Six Tips For Preventing Employee Burn-Out
In May of 2019, the World Health Organization classified burn-out as an “occupational phenomenon,” stating that it can occur as a result of chronic workplace stress that is not being properly managed. While the COVID-19 pandemic has rightfully put a focus on mental health in the workplace, employee burn-out is not a new problem. In fact, SHRM’s August 2017 issue of HR Magazine discusses the effects employee burn-out can have not only on individuals, but their organization as well.
With so many possible side effects and a new-found emphasis on mental health in the workplace, the question remains – What steps can your organization take to prevent employee burn-out? Below, you’ll find our six best tips.
Keep an open flow of communication
First and foremost, open communication is key in understanding your employee’s feelings toward their work and your organization in general. Before implementing the following steps into your office, it’s important to make it known to employees that they have the option to turn to an understanding manager or supervisor to discuss plans for eliminating burn-out and improving the company’s overall stance on mental health. Conducting employee surveys or focus groups and holding frequent check-ins are all great ways to gauge your employees’ well-being.
Introduce a flexible work schedule
As more organizations begin to welcome employees back into the office after over a year of social distancing and work-from-home guidelines, workers may feel overwhelmed with the demanding nature of in-person work. Consider introducing select work-from-home days, or even a hybrid schedule as your organization begins the transition back into office life. This can help create a healthy work-life balance for your employees and give them a sense of freedom in their career.
Host optional after-work social events
Research shows positive employee relationships can have huge effects on increasing productivity, lowering turn-over rates, and overall company culture. Hosting after-work (in-person or virtual) social events can give your employees the opportunity they need to build these relationships, feel more comfortable in their workspace, and give them something to look forward to after work. Lastly, making these events optional rather than mandatory improves the likelihood of the events being enjoyed and having a lasting impact on employees.
Celebrate your employees
Boost office morale by celebrating your employees -- whether it's for a birthday or an accomplishment. This can mean awarding a traditional “employee of the month” recognition or even a quick shoutout on your organization’s social media. Recognizing your employees for their hard work or achievements can show them their work is appreciated and also be an incentive for other employees to work toward a goal.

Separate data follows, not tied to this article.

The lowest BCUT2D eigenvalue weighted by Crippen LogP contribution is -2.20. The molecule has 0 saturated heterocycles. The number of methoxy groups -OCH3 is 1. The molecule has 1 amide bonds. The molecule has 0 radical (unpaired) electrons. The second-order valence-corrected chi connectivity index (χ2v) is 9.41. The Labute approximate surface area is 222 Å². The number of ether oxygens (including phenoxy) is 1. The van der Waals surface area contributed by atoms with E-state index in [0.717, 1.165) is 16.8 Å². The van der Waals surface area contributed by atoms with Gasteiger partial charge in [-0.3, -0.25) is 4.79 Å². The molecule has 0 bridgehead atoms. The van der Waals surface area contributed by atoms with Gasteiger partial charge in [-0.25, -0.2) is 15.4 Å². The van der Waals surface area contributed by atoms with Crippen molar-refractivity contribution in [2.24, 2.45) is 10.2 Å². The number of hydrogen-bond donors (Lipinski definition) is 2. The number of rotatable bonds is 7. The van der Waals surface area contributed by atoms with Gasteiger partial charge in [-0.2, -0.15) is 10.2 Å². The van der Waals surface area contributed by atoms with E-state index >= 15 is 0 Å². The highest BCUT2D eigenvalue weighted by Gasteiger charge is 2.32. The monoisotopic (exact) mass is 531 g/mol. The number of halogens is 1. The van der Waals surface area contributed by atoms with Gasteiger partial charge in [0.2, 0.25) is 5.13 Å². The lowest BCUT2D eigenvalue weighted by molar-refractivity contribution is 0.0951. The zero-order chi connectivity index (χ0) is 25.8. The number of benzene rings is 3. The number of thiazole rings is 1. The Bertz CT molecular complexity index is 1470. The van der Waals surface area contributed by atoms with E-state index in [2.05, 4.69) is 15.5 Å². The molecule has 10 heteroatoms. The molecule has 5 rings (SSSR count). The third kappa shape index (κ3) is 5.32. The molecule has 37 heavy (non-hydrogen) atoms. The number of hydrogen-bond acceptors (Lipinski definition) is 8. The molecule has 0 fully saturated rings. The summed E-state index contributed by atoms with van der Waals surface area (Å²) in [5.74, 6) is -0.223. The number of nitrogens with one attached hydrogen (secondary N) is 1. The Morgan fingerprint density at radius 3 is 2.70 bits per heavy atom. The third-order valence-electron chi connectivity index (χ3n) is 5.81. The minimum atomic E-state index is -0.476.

Provide tangible office perks
Employee perks don’t always need to be the most expensive or elaborate accommodations. A simple gesture such as a complimentary breakfast or lunch can go a long way in letting employees know their work is appreciated. Additionally, perks such as exercise classes or gym memberships can lead to improved physical and mental health which can both help prevent feelings of stress and burn-out.
Encourage time off
If employees feel that they need a break but can not actually take that break, it can cause even more intense burn-out. Whether their time off is for a sick day or vacation, make it known to employees that there should never be any shame or guilt associated with taking time off from work. Lastly, let their time off actually be time off from work – not just time away from the office.
Implementing a plan to improve employee mental health is a necessary task that can have lasting effects on your employees and your organization. However, successfully adding these steps into your office or company culture can take time and preparation, which begins with knowing the employees you hire. Contact Nexus today to learn more about our personalized staffing services or get started with our free job market analysis for an in-depth look at today's hiring trends.
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